Registration for Fall 2020 begins April 1, 2020. Check out these upper level classes in Philosophy & Religious Studies.
PHIL 300 – Cranks & Sages: Greek & Roman Philosophy
Professor Michael Taber – email@example.com
MWF 1:20-2:30; Margaret Brent 110; no prerequisites
In this “Cranks and Sages” course, some of the thinkers we’ll be engaging with (and I DO mean “really engaging with”, and not “mechanically reading”) come off as cranky, others as sagacious-and maybe some as both. They all thought that there was something importantly wrong with the thinking dominant in their culture-the very situation in which some of you may find yourselves. We will use these cranks and sages as springboards for our own discussions about “What is knowledge and how to tell the true from the false?” and “What is the best way to set up society.
PHIL 325 – Feminism and Philosophy
Professor Barrett Emerick – firstname.lastname@example.org
MWF 10:40-11:50; Kent 316; no prerequisites; meets WGSX requirement
What does it mean to be a feminist?
Who can be a feminist (and should everyone be one)?
What is gender justice?
How can you be a good support to someone who is struggling with trauma?
In this class we will explore answers to those questions and think about what you should do to make the world better.
PHIL 351/RELG 351 – East Asian Philosophies: Confucianism, Daoism, and Zen
Professor Brad Park – email@example.com
TR 6:00-7:50 pm; Anne Arundel North 110; no prerequisites; meets ASIA requirement
What is the wisdom of Confucius?
How can nature serve as a model for human beings?
What is the sound of one hand clapping?
Learn these answers and more in East Asian Philosophies!!
PHIL 382 – Meditation and the Mind
Professor Brad Park – firstname.lastname@example.org
Section .01 – TR 12:00 1:50 pm; Anne Arundel North 111; no prerequisites
Section .02 – TR 2:00-3:50 pm; Anne Arundel North 111; no prerequisites
Have you ever been curious about the practice of mediation? ... about its benefits? ... about different techniques? This course examines meditation as a lens for better understanding the mind and its relation to the body. It is a multidisciplinary course utilizing philosophical, religious, psychological, and neurobiological sources for deepening our analysis of meditation, in addition to first-hand experience, as we will be practicing at the beginning of each class meeting. Counts towards the Neuroscience CSDA.
PHIL 380.01 – Topics in Philosophy: Nietzsche and Asian Philosophy
Professor John Schroeder – email@example.com
TR 2:00-3:50 pm; Margaret Brent 109; no prerequisites
The primary focus of this course is an in-depth look at the philosophy of Frederick Nietzsche and his critique of the fundamental categories of Western philosophy. We will examine key texts from the various stages of Nietzsche’s life and will deepen our understanding of his philosophy through his poetry, the symphonies he composed, and his literary accomplishments. We will also study the similarities between Nietzsche’s philosophy and certain Asian thinkers, such as Zhuangzi, Dogen, and Nagarjuna.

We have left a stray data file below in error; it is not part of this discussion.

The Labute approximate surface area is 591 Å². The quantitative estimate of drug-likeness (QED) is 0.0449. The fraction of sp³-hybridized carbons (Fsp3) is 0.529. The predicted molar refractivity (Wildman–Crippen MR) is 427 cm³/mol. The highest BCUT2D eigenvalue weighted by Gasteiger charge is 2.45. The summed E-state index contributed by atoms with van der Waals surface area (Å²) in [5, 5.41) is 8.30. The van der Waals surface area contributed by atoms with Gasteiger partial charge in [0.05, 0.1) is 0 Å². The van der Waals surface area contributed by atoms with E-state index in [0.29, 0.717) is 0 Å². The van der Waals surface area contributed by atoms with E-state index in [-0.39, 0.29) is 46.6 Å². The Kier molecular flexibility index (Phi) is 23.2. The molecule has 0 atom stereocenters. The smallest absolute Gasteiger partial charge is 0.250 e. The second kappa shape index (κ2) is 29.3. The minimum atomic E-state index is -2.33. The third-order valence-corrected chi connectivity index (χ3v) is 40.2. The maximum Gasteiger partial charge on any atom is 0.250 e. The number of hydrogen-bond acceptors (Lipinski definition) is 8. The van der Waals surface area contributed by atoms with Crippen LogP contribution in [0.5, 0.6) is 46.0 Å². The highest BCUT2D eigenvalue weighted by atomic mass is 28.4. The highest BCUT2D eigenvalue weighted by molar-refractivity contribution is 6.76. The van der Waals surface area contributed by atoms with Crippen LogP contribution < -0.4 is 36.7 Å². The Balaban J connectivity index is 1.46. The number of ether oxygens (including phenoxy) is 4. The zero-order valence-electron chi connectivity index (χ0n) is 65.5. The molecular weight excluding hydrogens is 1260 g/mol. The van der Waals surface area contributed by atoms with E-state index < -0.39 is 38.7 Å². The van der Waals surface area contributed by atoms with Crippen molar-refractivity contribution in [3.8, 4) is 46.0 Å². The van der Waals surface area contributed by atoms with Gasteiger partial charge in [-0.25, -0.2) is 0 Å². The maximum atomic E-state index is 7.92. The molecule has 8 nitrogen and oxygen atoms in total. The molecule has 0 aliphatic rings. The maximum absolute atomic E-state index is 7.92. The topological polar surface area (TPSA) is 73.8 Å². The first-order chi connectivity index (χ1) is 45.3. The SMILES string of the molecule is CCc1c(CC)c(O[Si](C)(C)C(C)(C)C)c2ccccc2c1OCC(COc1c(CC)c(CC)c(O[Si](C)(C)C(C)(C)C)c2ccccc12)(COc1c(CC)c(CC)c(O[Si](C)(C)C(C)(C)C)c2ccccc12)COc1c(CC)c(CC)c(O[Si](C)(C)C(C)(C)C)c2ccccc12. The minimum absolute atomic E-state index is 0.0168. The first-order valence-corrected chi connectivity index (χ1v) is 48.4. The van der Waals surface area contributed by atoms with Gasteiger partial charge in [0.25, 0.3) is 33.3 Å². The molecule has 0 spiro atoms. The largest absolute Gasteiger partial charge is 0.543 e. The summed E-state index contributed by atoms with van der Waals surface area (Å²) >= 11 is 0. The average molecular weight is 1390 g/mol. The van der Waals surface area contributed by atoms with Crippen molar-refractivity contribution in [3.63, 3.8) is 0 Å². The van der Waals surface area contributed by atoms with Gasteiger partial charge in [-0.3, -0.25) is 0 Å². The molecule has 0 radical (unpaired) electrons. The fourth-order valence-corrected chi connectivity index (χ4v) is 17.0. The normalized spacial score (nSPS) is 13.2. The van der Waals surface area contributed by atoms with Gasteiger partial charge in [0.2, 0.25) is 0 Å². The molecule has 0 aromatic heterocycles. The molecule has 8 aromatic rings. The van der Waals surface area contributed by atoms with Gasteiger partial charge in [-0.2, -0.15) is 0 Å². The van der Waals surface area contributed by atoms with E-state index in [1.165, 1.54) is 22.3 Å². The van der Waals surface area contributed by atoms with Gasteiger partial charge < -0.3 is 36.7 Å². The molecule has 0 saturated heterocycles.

RELG 301 – Death & Dying
Professor Katharina von Kellenbach – firstname.lastname@example.org
TR 2:00-3:50 pm; Anne Arundel North 110; no prerequisites
The global Corona pandemic is changing our experience and fears of death and dying. Throughout history, infections have killed quickly, efficiently, and indiscriminately. For millennia, religions have provided the ideas and practices to endure the fear and to reflect on the meaning of the end of life. Humanity confronts finitude and mortality in religions that provide frameworks for generational continuity and spiritual transcendence: ancestors and covenants, reincarnation, the resurrection of the body, the world to come, heaven and hell, the immortality of the soul. We will surely different religious teachings before turning to the ethical questions associated with the medical and technological management of dying ion the contemporary western world. We will also examine religious memorial and mourning practices that shape the grieving process. This course requires students’ willingness to navigate emotions that may be triggered by these topics and discussion; and may not be appropriate for individuals experiencing acute grief.
RELG 350 – Religion, Politics, & Modernity in the Muslim World
Professor Betül Başaran – email@example.com
MWF 9:20-10:30 am; Margaret Brent 110; no prerequisites; meets ASIA & WGSX requirements
Introduces students to the diversity of the Muslim world and its early-modern and modern history, focusing especially (but not exclusively) on the Middle East and North Africa. This history is intertwined with the history of Europe and North America and includes a brief overview of the origins and development of Islam, followed by an examination of the relations between Islamic communities and the West since the colonial period. Topics of focus may vary each semester, but often include discussions of European colonialism and imperialism, Muslim responses to post-colonialism and U.S. foreign policy, democratization of politics, popular protests, pluralism, religious violence, human rights, and gender justice.